The Federal Aviation Administration (FAA) on Tuesday said it tested earlier this month the FBI’s unmanned aircraft system (UAS) detection technology at John F. Kennedy International Airport in New York City, expanding its research into rogue drones around airports.
“We face many difficult challenges as we integrate rapidly evolving UAS technology into our complex and highly regulated airspace,” Marke “Hoot” Gibson, the agency’s senior adviser on UAS Integration, said in a statement. “This effort at JFK reflects everyone’s commitment to safety.”
The testing began on May 2 and included five different rotorcraft and fixed-wing UAS in about 40 tests.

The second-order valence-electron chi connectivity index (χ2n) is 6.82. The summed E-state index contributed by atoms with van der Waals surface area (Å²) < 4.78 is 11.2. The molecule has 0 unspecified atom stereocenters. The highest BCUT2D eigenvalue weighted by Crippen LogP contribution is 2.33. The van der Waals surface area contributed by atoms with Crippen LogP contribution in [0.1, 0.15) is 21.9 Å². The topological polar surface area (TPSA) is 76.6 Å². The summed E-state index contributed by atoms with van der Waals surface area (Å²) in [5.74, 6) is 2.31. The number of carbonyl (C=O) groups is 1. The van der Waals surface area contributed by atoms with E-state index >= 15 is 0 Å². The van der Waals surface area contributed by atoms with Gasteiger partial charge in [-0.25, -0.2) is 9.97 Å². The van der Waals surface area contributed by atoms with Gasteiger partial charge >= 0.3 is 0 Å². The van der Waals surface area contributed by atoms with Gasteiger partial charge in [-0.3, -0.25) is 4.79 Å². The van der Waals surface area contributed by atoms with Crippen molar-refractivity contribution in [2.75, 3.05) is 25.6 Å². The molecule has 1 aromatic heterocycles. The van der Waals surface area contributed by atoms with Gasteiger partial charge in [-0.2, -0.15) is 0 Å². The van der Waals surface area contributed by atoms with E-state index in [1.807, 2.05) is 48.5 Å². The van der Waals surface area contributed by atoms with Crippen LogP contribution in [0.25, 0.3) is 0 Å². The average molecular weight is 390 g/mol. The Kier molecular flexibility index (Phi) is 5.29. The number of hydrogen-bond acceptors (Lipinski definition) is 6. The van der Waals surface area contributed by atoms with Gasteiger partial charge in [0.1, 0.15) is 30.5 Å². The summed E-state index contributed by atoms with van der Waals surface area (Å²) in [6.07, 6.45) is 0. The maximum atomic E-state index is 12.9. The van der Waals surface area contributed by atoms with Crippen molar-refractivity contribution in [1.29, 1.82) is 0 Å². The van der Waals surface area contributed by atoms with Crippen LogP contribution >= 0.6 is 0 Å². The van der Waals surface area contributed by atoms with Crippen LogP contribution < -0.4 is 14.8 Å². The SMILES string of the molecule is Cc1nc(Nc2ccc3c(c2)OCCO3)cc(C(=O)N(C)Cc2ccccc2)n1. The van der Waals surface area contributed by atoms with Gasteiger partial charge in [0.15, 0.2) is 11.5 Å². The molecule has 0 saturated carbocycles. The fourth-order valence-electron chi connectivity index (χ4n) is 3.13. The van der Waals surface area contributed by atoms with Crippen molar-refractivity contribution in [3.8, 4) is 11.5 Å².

In addition to the FAA and FBI, other agencies involved in the research included the Department of Homeland Security (DHS), Department of Justice, Queens District Attorney’s Office, and the Port Authority of New York and New Jersey. The FAA said that DHS and the FBI want to identify unauthorized UAS operators for law enforcement purposes, while the agency needs to provide a safe and efficient airport environment for manned and unmanned air traffic.
The FAA said the recent tests expanded on research done earlier this year at Atlantic City International Airport.
Congress has mandated that the FAA conduct research into detecting UAS in airport environments. The agency has received “numerous complaints” from pilots and residents about UAS operating around some of the country’s busiest airports, including JFK.